Guilty Pleas in Two North Carolina Ponzi Schemes

Two North Carolina men entered guilty pleas to carrying out separate Ponzi schemes based on purported commodities trading operations.  Brian Huffman, 51, and Robert S. Moss, both of Charlotte, each pled guilty to a single count of commodities fraud before a magistrate judge in the Western District of North Carolina.  As a result of the guilty plea, the men each face a maximum statutory sentence of twenty-five years in federal prison and up to a $250,000 fine.  The government is also seeking forfeiture of any assets acquired with proceeds obtained through the fraud.  

Authorities charged Huffman in August 2011 with operating a Ponzi scheme that raised approximately $3.2 million from thirty victims.  Huffman solicited potential victims by advertising above-average returns through the execution of an elaborate commodities trading operation.  Huffman used less than 50% of investor funds in trading and suffered massive losses, using the remainder of investor funds to pay interest and create the appearance that the operation was generating profits.  Investors were supplied with fictitious account statements that falsely showed steadily growing account balances.  Funds were also used to purchase luxury vehicles and fund vacations.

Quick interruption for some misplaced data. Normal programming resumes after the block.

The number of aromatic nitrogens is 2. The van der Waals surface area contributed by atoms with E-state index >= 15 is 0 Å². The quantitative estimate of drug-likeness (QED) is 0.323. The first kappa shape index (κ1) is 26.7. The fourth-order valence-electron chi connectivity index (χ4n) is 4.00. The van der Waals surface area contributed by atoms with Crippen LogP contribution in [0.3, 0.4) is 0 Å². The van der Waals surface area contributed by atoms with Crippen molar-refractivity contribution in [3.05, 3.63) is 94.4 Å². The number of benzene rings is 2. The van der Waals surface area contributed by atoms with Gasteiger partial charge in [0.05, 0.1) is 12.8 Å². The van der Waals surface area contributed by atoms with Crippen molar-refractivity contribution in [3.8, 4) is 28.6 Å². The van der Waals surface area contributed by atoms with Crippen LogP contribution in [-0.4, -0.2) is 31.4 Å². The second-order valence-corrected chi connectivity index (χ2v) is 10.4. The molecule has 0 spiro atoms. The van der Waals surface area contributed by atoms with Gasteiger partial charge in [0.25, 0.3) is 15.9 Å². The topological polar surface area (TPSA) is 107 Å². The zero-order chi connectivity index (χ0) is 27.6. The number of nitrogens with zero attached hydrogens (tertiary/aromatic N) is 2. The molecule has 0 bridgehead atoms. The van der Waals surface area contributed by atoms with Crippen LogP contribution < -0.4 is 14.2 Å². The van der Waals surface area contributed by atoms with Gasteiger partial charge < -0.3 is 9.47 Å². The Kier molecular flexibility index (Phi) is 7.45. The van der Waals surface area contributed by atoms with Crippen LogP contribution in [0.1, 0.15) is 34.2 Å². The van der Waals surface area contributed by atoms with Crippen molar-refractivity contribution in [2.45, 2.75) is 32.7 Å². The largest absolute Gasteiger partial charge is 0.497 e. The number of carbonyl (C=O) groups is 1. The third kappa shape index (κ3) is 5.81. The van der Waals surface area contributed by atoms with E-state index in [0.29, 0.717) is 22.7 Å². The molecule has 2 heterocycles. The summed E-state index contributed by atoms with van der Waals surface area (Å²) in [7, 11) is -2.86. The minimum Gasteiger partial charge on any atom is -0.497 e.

Moss was also charged in August 2011 with operating a commodities-based Ponzi scheme that defrauded investors out of approximately $1.5 million.  According to authorities, Moss solicited more than $3.1 million from twenty-two investors, falsely representing that he was generating stable profits through options trading in the commodities futures market.  Investors were told that Moss had not sustained a losing year since 1993, and that annual returns would range from 22% to 41%.  In reality, Moss sustained heavy losses while trading, and used new investor funds to pay returns to existing investors.  

Authorities have not yet set sentencing dates for Moss or Huffman.

Ponzitracker previously covered a settlement between Moss and the Commodities Futures Trading Commission (CFTC) here.